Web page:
Changes to Texas child support law take effect Saturday
Important changes to child support will go into effect Saturday in Texas.
According to the Texas Attorney General's Office, there are 23,634 open cases in Bell County that have child-support obligations.
Legislative changes may result in higher payments for all of them.
In 2015, Texas Senate Bill 550 passed requiring those who pay child support to also cover their children’s dental insurance in addition to health insurance payments that child support payers are already required to cover.
Also, making changes to child-support orders that don't fall under the state's family code guidelines will become much harder.
This applies when parents have come to their own agreement rather than having a child support order imposed on them by a court.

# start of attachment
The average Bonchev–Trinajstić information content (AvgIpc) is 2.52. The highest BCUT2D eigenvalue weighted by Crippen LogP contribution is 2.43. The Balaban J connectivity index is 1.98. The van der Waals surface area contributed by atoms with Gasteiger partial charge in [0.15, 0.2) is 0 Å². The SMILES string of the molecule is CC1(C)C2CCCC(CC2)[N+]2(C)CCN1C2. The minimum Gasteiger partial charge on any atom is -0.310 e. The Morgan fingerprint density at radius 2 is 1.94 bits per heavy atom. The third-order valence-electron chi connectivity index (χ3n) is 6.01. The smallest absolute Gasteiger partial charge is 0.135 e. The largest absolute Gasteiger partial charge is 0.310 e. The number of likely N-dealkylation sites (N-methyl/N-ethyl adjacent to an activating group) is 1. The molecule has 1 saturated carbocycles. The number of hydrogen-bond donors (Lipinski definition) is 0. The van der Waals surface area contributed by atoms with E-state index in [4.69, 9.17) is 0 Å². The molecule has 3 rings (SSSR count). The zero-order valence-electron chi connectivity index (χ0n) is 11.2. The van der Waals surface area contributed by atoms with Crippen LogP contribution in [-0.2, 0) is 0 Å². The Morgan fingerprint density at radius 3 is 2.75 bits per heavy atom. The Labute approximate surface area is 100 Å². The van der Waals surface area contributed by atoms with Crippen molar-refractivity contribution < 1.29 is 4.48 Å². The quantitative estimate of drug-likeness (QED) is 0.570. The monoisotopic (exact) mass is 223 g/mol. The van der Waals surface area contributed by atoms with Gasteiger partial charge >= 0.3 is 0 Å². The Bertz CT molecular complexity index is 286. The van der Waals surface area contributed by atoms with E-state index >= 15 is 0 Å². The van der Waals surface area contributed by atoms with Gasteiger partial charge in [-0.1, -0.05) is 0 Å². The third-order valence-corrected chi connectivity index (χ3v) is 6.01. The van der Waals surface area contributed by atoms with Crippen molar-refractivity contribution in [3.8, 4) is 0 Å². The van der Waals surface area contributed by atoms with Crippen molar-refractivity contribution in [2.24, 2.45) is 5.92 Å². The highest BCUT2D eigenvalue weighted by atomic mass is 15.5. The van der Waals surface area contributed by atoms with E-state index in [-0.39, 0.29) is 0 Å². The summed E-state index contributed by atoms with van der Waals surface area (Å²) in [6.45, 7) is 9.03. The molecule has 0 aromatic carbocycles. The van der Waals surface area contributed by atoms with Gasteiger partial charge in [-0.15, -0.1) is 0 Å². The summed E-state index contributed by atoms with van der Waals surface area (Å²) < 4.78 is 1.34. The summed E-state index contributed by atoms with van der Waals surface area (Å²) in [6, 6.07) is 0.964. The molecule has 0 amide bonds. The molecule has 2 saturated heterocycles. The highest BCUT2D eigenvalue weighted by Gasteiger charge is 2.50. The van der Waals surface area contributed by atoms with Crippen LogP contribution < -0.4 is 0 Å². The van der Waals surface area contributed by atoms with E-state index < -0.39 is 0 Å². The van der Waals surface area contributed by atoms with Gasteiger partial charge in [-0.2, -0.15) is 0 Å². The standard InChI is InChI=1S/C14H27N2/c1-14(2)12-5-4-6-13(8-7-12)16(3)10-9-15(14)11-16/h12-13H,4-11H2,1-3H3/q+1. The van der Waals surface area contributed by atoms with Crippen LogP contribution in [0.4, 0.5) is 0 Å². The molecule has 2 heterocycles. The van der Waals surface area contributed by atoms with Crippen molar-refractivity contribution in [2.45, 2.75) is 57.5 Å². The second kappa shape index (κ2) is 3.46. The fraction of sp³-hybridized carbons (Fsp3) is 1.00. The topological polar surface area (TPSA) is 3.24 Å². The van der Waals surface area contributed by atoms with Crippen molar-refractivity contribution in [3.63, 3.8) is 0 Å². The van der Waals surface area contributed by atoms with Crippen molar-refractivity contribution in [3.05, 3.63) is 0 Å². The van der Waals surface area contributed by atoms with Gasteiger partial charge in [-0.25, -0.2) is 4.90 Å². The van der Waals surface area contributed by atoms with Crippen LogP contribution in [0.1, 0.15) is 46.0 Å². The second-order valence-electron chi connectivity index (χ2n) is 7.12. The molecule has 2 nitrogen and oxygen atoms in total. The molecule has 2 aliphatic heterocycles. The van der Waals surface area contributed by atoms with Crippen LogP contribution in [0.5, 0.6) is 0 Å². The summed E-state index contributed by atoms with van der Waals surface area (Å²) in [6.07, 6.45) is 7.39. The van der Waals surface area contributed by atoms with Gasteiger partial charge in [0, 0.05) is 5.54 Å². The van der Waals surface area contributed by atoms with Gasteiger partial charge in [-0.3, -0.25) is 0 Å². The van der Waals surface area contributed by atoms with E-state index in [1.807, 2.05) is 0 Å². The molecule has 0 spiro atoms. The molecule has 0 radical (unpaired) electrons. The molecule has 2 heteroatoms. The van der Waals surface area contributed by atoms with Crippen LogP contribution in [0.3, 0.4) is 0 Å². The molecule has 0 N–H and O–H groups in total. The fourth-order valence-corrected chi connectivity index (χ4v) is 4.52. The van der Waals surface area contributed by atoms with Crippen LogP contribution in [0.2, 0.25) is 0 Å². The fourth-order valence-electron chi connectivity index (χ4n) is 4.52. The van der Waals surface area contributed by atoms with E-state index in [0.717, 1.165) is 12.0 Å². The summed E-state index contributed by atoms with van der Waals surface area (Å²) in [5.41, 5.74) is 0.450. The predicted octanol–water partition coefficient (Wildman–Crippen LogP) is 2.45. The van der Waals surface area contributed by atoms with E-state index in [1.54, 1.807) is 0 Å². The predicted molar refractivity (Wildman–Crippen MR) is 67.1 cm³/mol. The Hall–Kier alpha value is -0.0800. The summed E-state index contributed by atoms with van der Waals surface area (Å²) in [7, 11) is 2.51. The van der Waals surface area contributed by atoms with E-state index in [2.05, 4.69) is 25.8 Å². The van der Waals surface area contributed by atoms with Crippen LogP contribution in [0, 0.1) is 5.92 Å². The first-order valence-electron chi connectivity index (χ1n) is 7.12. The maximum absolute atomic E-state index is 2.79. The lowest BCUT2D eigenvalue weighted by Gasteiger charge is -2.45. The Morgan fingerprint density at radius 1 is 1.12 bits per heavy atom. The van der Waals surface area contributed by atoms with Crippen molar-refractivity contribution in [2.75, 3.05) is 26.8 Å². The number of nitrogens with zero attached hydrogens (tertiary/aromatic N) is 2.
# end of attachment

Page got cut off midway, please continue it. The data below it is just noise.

Effective Saturday the only reason a parent can ask to modify one of these orders is if the circumstances of the child or other person affected by the payments changes "materially and substantially."
"A party who is paying child support, if there's a difference in their income--for example, their income has gone down--they can actually go back to court and show that substantial, material change which affects the parties and ask for a modification," says Steven Walden, a family law attorney with the Carlson Law Firm.
"Conversely, if there is an increase in income, either party, even the person who's obligated to pay child support can actually go back to court and ask for an increase in child support."
Walden says payers may offer to go to court after an income increase to keep additional contributions on record.
Once the law takes effect, changes in payments will not happen automatically.
Parents who would like to add dental coverage to child-support payments will have to file with the Texas Attorney General’s Office.
A representative of the attorney general’s office said although SB 550 was passed three years ago, the state needed time to update computer systems and coding so that new payments could be processed.